Randy Lawrence’s office walls are covered with pictures of the many students who he has advised over the past 27 years. Although he is officially a school counselor at Bayside High School, Lawrence said he doesn’t think of it as work.
“For me, this has been fun,” said Lawrence. “Every day is different with new challenges and ways that I need to help students. I love it. My first day on the job I felt like I died and went to heaven. I knew this is where I was meant to be.”
Students at Tallwood and Bayside high schools who have sought his direction over the years validate that he’s very good at what he does.
Just ask Stephanie Filio who doubts she would have walked across the graduation stage without Lawrence’s help. Now, she is a school counselor herself.
The fall of her senior year at Tallwood High School, Filio found out that she was pregnant. She contemplated not participating in her commencement ceremony and mentioned her concerns to Lawrence.
“I went to him saying, Mr. Lawrence, what if they judge me?” adds Filio. “He told me, ‘You’re going to let them. You are going to let them call your name, walk across the stage and you’ll let them think those things. Then, they will hear the presenter say ‘with honors’ and all the other awards you pushed and worked so hard for and you’ll show them.’”
Filio remembers this moment as a turning point in her life.
“I had always been a little bit rebellious and he, in that moment, let me own my rebellious side and turn it,” she said. “I can take all those stereotypes of a teen mom and show people that my daughter and I can be successful. He gave me permission to be proud of myself, my daughter and what I have done.”
Witnessing the positive effect a school counselor can be in a child’s life, Filio decided to become one herself.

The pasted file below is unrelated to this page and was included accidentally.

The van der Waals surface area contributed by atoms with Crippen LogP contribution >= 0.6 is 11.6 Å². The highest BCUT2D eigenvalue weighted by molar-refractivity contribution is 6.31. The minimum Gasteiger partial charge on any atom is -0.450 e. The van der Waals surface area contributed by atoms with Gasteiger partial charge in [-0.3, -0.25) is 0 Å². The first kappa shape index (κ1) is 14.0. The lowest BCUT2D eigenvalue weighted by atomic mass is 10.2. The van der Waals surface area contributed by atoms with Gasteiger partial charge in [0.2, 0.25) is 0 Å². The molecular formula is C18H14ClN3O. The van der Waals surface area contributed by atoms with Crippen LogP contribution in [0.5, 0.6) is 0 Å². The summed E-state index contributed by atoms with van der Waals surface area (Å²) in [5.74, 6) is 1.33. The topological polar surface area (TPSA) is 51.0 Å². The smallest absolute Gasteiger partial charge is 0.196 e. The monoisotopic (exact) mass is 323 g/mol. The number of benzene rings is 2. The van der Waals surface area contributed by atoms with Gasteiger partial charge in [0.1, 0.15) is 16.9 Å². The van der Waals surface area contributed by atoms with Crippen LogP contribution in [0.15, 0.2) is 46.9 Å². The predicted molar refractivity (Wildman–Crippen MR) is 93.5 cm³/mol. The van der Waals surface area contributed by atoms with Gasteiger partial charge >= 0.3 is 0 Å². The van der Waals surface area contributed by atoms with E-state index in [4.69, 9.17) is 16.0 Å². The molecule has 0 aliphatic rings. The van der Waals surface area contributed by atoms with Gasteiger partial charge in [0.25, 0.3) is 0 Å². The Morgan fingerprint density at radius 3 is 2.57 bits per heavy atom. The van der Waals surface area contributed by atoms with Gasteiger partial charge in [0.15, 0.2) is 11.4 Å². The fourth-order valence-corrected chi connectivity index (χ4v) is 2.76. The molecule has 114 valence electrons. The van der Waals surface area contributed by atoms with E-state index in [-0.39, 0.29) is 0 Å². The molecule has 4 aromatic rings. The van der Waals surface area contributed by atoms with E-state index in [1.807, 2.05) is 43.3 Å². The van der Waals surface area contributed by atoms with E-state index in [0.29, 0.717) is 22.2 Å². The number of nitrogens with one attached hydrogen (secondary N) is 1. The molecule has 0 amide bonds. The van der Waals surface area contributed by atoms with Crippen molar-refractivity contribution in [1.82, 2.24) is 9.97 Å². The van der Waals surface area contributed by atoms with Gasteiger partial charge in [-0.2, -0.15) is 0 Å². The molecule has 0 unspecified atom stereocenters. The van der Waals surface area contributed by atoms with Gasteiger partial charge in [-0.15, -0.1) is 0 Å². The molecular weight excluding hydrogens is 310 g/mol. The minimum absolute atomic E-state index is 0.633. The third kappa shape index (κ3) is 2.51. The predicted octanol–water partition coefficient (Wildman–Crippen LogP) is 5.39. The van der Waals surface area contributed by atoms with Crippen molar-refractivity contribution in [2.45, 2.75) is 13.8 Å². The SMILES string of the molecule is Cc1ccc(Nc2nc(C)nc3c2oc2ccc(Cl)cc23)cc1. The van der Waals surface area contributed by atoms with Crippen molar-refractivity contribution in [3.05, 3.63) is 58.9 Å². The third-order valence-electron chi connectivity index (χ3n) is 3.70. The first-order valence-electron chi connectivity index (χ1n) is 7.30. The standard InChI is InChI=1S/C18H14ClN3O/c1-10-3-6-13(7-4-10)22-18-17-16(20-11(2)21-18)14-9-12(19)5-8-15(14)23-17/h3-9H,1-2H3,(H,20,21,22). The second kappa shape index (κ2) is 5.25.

“Like Mr. Lawrence did with me, I want to be in these kids’ lives to say ‘It’s OK. Whatever mistake you made, it’s OK, you can turn this around.’”
Lawrence was there for Filio after she earned her graduate degree in school counseling. She then accepted her first job as a school counselor with him at Bayside High School. Now, six years later, Filio still admires Lawrence for his candor and work ethic.
“He’s made such an impact on how I work with students and how I advise them,” said Filio. “He was always so supportive. No matter what anyone wanted to accomplish he never told them no. He gave them a path to follow and helped guide them to their goal, which is what I try to replicate every day.”
After her first year of counseling, Filio was transferred to another school. On her last day at Bayside High, Lawrence gifted her a spider plant, which she has tended for the past five years. But recently, she decided it was time to return a piece of Lawrence back to Tallwood High School.
“It’s closing the circle,” said Filio. “I graduated from Tallwood and this year my daughter, who I was pregnant with when I graduated, is a senior herself and will also be graduating from Tallwood. It’s the place that I met Mr. Lawrence, and I felt like a piece of him should always remain there.”
The plant now lives in the school store with a sign that reads, “My name is Mr. Lawrence.”
“Mr. Lawrence was a huge part of how I reframed my life in a time when most people told me to give up,” said Filio. “He deserves to be recognized for what he does. All counselors should be recognized for what they do because they help kids every day.”
Lawrence said school counselors are meant to serve students. “Counselors care and are here to help you on your way. I’m here to serve. To make sure we are meeting students’ needs so they can accomplish what they want. We are not here to judge. We are here to accept you as you are and help you with your next step. Counselors care.”